wiki:Checklist for writing a BGP-related draft

This is a place to list things that draft writers should keep in mind. Also useful for reviewers.

  • Do you propose changes to the decision process? If so, make sure they are very clear.
  • Specify what an error is, and how to handle it.
    • "How to handle it" should include what NOTIFICATION error code and subcode and data payload to send, if applicable.
    • For path attribute errors especially, make sure you have consulted RFC 7606.
  • Do you introduce a capability? If so, make sure you specify how it is used.
    • The preferred encoding is multiple TLVs within a single capability, not multiple instances, see RFC 5492 section 4.
    • If you intend that multiple instances of your capability is OK, say so and specify how to handle. If you don't intend that, say so.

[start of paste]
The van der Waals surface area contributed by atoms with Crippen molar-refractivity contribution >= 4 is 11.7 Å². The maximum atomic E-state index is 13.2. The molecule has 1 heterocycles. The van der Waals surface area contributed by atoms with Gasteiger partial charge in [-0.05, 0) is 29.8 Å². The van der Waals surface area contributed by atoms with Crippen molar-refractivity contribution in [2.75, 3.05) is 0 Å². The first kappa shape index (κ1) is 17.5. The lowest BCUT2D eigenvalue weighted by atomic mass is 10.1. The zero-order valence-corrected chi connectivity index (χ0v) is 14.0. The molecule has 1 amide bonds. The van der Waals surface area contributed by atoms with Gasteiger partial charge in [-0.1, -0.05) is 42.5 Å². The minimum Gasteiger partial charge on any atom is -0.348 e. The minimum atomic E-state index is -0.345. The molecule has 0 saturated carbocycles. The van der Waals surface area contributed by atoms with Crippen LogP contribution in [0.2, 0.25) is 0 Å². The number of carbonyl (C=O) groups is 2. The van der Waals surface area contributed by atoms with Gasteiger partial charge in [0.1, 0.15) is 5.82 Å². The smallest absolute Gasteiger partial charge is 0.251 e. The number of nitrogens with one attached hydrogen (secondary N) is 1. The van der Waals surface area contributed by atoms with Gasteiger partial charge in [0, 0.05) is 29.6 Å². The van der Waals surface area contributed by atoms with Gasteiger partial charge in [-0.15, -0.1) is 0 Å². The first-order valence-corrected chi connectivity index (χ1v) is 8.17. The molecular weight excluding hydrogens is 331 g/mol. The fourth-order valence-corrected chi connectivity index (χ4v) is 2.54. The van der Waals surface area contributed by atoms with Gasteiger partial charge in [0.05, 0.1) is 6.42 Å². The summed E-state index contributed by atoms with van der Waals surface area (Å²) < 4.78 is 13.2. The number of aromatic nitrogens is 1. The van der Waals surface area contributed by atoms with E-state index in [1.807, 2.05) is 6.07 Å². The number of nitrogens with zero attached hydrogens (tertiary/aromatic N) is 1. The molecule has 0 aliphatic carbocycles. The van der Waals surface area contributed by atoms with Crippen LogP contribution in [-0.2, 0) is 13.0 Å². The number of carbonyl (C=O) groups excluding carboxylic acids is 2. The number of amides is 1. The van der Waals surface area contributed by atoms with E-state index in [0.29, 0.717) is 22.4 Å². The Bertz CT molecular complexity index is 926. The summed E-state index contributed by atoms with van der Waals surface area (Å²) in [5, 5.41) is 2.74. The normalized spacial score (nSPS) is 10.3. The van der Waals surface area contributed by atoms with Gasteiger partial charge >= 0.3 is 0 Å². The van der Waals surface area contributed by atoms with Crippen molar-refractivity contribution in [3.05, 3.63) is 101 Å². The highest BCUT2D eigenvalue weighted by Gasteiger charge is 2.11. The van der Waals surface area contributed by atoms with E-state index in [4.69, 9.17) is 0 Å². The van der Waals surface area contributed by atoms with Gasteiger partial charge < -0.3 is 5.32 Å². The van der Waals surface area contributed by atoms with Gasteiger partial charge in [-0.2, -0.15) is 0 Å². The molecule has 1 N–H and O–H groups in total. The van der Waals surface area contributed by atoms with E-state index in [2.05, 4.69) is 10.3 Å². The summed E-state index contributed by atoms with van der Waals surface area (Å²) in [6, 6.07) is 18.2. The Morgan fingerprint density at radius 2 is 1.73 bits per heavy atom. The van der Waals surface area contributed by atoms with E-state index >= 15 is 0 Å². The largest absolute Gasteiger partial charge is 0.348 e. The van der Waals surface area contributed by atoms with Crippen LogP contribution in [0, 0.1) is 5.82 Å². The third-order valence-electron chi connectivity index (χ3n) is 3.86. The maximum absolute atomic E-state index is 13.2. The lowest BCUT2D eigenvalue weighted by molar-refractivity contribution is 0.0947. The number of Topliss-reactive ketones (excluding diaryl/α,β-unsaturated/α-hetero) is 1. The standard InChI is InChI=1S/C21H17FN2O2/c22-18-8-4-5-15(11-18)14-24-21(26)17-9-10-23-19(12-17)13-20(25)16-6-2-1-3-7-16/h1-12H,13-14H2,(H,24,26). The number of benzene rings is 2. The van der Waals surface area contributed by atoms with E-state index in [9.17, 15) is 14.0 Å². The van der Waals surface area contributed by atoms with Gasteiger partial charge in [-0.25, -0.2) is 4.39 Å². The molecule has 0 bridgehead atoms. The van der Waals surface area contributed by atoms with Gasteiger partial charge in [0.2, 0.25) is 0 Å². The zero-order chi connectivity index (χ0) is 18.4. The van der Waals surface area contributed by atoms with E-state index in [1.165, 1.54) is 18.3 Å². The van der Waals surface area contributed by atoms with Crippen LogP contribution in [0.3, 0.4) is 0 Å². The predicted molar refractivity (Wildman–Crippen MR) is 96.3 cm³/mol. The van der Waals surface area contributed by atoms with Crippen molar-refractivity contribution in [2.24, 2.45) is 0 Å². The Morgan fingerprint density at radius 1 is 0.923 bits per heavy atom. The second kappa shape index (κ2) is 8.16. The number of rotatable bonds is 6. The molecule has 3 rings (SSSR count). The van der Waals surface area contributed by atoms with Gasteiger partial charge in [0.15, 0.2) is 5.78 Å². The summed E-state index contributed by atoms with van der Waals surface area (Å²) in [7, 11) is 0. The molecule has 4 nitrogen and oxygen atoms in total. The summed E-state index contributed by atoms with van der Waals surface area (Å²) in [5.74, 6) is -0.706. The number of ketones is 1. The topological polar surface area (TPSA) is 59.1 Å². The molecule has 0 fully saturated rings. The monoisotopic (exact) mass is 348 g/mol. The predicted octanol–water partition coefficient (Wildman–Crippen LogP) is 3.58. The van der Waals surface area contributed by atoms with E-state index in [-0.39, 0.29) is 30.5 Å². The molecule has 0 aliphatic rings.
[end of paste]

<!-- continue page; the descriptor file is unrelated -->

• Say what constitutes malformation of your capability (this may be very simple, especially for a zero-data capability, but say so anyway). Say what NOTIFICATION subcode should be used if there's an error.
  • If you need a code point from a registry,
    • Do not list a value unless it has been allocated to you by IANA.
    • Seriously, don't!
    • Put it in as "TBD".
    • If your code point has a first come, first served (FCFS) registry available, consider using it. The FCFS process (see RFC 5226) is painless and quick. If you're unsure, ask the chairs for help.
    • If you need a code point and there is no FCFS, you may be eligible for early allocation, see RFC 7120. Ask the chairs. (Also, consider whether the registry should be FCFS or have an FCFS range. If so, consider writing a draft to revise the registry policy.)
    • If you need a code point for internal development, if there is an Experimental range available, use it. Don't just squat on a code point from a different range.
    • If you feel none of these options will work for you, consult the chairs or start a discussion on the working group mailing list to explain.
    • Try to write a good IANA considerations section. There is a cheat sheet you can use in RFC 8126, Section 1.3. This actually matters, if you don't do this you are likely to have delays when asking for your code point.
  • Is your author list more than five people? If so, consider shortening it. See RFC 7322, Section 4.1.1.
Last modified 4 years ago Last modified on 21/03/18 11:07:20